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Because I'm interested in the more traditional ways of doing things, I sealed my most recent stones with urushi, which is what was used before cashew lacquer came along. It's remarkably easy to work with - the hardest part is finding the stuff. It works the same as cashew lacquer, you just need to dilute it with artist grade turpentine in order to apply thin coats. The only real trick is that it needs to be in a warm and humid place in order for the urushi to cure properly. If the curing conditions aren't good, including if you've used subpar turpentine, a coat can take weeks to cure instead of a day (I speak from experience). Overall, it was way easier than I expected.

I've also sealed stones with spray on stuff, which works well. I've also used clear nail polish, which worked ok - I wouldn't really recommend it unless you're looking for a really cheap, temporary solution.

As mentioned, just cover the honing surface with something like painters tape. Don't worry too much about making a mess, you'll need to lap it before use anyways.
I’m always interested in doing things the traditional way, that’s why I wanted to find cashew lacquer for my stones. But it seems damn near impossible to find here in the states.
I haven’t heard of urushi before but I’m going to do a little reading on it tonight, maybe I’ll luck out and find some if I decide to take that path.
 

Currantly

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I used acrylic lacquer in a spray form on several synthetic stones that I permasoak. 3 coats (always allowing the previous to dry first) sealed the stones 100% and the coat appears to be perfectly water resistant. Super easy yo apply too.
Any particular brand that you’ve had success with? I noticed @D J mentioned about it being “food safe”.
 
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I was once a advocate for clear spray on shellac to seal stones. I have since gotten away from this because if you soak your stones for a period of time the coating will discolor and take on a gray dingy look. I have some stones with a great visual appearance and this soiled them.
Spray on sealant is easily removed by soaking the stones in denatured alcohol and scrubbing off.
+1 for urushi
 

D J

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Cashew and urushi are not available in Australia and the few attempts to get seller's to send it has not succeeded, due to hazardous or flammable goods not able to be sent...by mail.
 

Matus

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Any particular brand that you’ve had success with? I noticed @D J mentioned about it being “food safe”.
I don’t really care about food safety since not only there is very little of the lacquer that is being removed from the stone when sharpening, but you wash all the mud off before using the knife anyhow. I doubt that the stones themselves are particularly food safe.

I have used the lacquer by Edding. 3 (or 4?) coats created completely smooth (slippery when wet) surface on my JNS800 and I see absolutely no degradation after 1 year of permasoaking.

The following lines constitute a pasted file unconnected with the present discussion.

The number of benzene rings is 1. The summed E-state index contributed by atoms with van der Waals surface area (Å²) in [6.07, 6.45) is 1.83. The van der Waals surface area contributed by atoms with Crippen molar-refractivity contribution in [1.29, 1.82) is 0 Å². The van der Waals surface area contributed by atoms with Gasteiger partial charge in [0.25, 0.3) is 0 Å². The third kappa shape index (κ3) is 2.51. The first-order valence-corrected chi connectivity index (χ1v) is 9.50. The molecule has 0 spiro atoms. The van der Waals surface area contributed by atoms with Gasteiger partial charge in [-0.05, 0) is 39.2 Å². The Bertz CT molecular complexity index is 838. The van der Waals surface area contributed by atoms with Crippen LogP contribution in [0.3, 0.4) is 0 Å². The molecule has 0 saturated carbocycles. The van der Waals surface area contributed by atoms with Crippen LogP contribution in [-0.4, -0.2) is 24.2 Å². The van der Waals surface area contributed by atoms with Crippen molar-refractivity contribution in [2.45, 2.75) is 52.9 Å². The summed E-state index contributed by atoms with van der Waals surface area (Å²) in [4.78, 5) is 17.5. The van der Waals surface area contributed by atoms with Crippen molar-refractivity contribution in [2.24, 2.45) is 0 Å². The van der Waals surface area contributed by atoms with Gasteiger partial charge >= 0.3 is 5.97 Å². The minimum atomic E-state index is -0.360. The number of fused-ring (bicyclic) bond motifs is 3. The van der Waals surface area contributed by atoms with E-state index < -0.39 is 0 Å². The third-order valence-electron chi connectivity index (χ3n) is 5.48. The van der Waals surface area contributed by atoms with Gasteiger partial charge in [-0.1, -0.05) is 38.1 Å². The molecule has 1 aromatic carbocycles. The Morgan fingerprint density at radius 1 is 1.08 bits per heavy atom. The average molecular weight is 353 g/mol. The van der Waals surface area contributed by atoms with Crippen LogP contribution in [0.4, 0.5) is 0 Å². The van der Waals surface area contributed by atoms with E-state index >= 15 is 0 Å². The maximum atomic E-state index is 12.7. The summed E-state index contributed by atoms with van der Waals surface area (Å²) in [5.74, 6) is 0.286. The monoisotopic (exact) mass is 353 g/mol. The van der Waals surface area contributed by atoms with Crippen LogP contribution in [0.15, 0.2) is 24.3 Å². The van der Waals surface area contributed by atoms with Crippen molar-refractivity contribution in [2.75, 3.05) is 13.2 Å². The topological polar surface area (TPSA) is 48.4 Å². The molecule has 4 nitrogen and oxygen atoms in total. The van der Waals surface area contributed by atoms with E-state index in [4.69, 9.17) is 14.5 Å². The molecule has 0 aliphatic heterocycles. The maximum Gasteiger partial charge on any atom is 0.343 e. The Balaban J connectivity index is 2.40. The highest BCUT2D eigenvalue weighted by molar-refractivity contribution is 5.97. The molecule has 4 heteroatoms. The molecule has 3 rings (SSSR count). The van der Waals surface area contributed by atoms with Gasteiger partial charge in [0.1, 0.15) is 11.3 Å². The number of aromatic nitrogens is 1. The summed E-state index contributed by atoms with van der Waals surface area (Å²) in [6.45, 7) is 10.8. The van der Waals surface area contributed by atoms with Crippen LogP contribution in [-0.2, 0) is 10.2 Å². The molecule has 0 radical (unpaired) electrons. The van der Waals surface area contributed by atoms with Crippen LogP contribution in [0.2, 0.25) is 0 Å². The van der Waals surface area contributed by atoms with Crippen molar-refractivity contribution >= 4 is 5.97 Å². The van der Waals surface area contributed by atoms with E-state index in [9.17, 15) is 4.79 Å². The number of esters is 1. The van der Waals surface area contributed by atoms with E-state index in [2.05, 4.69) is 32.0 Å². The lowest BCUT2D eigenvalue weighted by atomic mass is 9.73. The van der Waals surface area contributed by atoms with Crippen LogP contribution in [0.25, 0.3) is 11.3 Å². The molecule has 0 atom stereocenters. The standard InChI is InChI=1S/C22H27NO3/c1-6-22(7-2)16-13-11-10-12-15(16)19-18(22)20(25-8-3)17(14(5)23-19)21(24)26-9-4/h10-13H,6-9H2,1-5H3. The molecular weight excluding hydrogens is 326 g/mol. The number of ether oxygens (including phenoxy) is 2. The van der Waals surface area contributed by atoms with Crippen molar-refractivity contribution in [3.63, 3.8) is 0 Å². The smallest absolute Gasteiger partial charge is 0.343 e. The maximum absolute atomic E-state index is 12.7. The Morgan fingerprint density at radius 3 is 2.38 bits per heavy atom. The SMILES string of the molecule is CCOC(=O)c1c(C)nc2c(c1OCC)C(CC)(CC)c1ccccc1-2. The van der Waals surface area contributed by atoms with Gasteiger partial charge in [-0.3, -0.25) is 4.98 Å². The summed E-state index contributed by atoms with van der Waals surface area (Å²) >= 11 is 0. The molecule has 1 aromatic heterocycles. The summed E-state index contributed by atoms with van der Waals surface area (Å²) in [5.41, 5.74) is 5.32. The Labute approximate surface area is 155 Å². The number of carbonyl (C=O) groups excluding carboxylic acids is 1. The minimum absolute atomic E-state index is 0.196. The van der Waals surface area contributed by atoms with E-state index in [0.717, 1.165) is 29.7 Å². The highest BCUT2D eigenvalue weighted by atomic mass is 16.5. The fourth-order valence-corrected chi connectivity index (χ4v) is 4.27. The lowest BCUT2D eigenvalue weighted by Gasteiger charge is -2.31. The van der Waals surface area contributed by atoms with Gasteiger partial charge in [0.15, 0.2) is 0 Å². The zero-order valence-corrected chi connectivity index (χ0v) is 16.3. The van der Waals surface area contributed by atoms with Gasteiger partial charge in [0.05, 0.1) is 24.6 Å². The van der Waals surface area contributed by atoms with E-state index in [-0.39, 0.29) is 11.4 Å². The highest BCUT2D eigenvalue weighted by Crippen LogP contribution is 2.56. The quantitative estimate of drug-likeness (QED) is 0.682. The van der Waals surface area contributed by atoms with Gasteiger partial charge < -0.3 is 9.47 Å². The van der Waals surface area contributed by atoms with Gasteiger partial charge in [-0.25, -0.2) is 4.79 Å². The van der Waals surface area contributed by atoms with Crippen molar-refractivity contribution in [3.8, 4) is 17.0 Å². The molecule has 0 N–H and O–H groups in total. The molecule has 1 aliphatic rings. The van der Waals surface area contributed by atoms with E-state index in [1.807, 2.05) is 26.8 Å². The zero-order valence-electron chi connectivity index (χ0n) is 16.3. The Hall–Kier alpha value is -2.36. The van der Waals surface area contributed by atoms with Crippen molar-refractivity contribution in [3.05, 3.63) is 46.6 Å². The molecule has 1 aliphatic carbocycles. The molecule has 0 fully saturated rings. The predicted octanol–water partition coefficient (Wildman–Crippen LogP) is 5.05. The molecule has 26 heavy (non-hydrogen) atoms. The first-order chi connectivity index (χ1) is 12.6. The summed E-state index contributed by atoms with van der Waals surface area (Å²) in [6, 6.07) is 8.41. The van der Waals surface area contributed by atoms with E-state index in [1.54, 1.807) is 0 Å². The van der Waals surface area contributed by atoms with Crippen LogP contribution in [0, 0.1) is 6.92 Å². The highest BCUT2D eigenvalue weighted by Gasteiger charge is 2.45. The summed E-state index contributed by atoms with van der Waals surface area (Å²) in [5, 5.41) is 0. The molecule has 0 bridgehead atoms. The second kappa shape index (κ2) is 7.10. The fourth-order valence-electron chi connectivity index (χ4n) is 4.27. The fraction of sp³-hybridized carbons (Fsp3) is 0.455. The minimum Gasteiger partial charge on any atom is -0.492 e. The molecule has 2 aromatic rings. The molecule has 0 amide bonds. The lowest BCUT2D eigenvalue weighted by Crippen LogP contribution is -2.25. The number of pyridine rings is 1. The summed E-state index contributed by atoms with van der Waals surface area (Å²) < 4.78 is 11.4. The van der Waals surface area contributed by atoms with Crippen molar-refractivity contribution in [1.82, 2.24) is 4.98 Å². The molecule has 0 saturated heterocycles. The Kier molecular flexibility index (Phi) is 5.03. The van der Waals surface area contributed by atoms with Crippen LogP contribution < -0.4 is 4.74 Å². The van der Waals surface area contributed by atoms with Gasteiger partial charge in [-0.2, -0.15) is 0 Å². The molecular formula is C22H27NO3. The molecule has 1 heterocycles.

I have used some white-is ‘lacquer’ for natural stones before (I got it from some eBay seller - possibly metalmaster) and that one degraded and caused brown spots after year or two on my Gesshin Synthetic Natural - I may strip it off and re-coat with the Edding.
 

Fynbo

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I'm not concerned with the food safety of any lacquer. I always round the edges of the stones a little, the knife is never in contact with it.
I sealed this stone summer 2019 with a 10$ spray paint and it hold up fine. Its never soaked just splash and go.
Instructions said the paint can be used on wood, metal, stone, glass ect.

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PotterMcMuck

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I’m always interested in doing things the traditional way, that’s why I wanted to find cashew lacquer for my stones. But it seems damn near impossible to find here in the states.
I haven’t heard of urushi before but I’m going to do a little reading on it tonight, maybe I’ll luck out and find some if I decide to take that path.
It was really tough to find either urushi or cashew lacquer in Canada. In my search, I found a few places in the US, but because it wasn't relevant to me because of the problems with shipping, I didn't bother making notes. I have a feeling Keith Johnson (tomonagura.com) might sell cashew lacquer through his Etsy shop, but I might be wrong.

In the end, I found urushi through a Kintsugi artist in Toronto who imports various kinds from Japan. Before contacting him, I had no idea there was more than one kind of urushi, but apparently there are different kinds for different materials. He happened to have some toishi urushi on hand, so I lucked out.

I'm not suggesting you buy from him, because of the potential problems getting it over the border. But Kintsugi artists might be another avenue you can pursue if you want to search for urushi locally, or at least within your own country.